Among the many lessons I have learned in the training and coaching business is this: The people who actually meet and exceed their goals and realize …
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Among the many lessons I have learned in the training and coaching business is this: The people who actually meet and exceed their goals and realize their dreams are the people who are willing to play the game.
One of the other lessons I have learned is that there are people who want to make changes, want to pursue dreams and goals, want to get better at something but instead of getting into the game and playing, they find it easier to sit back and watch the game from the sidelines. Here we are in middle of the playoffs and you know it's kind of like an armchair quarterback or Monday morning quarterback who likes to make idle observations, criticisms, or judgments about how others are playing the game.
I find it funny whenever I observe people watching a game on television, screaming and yelling as if the players or coach can actually hear them and maybe even will talk back to them. Now it's one thing to get excited and root, hoot, and holler for our favorite teams, it really is. But when we start yelling or screaming from our armchair all of the “woulda shoulda coulda” stuff, although it may be cathartic for some, it is really just as silly as all of the “woulda shoulda coulda” stuff we say to ourselves about our life plans.
For a minute let's just imagine close friends, family members, and maybe even perfect strangers watching our lives unfold on television. How many of them would be screaming at the top of their lungs, “You should have done this” or “why didn't you do that?” Of course sitting in their armchair watching a high definition television with instant replay and 20/20 hindsight, it becomes easy to point out where our biggest opportunities and plays can come from and how we can possibly win.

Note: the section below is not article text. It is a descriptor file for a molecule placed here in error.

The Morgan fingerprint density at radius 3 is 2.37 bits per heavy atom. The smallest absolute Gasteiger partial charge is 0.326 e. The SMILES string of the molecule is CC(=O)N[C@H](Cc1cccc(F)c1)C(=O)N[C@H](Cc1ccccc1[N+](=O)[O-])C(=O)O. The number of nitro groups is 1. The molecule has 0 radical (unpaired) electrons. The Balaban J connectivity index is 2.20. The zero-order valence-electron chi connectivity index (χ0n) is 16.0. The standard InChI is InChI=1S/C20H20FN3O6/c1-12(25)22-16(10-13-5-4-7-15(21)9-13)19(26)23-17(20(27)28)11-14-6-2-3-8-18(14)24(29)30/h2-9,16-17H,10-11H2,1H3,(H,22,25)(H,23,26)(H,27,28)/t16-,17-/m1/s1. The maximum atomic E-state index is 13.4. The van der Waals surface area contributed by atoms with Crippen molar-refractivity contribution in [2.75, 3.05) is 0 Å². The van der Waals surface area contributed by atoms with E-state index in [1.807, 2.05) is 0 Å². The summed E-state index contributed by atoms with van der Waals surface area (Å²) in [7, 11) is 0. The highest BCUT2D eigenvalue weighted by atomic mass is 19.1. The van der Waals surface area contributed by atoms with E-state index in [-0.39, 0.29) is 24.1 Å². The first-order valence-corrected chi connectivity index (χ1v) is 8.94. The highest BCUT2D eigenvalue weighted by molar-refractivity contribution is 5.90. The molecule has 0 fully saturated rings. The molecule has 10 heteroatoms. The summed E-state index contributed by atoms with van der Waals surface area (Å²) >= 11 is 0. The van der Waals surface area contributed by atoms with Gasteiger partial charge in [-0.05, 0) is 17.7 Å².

Now what if we had that same seat? What if we could step outside of what is going on and take a look at our own game plan, look at how we are executing and performing in life? What would we be saying or even screaming at ourselves to do or change? As a Monday morning quarterback we should be able to easily reflect on what is working and what is not and make the necessary changes to our game plan.
Here is the challenge and the opportunity. The challenge is that although many of us know what needs to be done to effect change, just like the armchair quarterback we never put ourselves in the game to make the changes. We simply sit on the sidelines waiting for someone else to come up with a game-winning play. The opportunity is that the game of life is still on, there is time to put on the uniform and get into the action.
We no longer have to rush to judgment or criticism when it comes to what we want to be, do, or have; instead we can rush into the game and make a difference.
I would love to hear from you: Are you on the field or are you watching your game from the sidelines? If you email me at email@example.com I will share some best practices for moving from the armchair and into the game and then it will be a better than good week.
Michael Norton, a resident of Highlands Ranch, is the former president of the Zig Ziglar organization and CEO and founder of www.candogo.com
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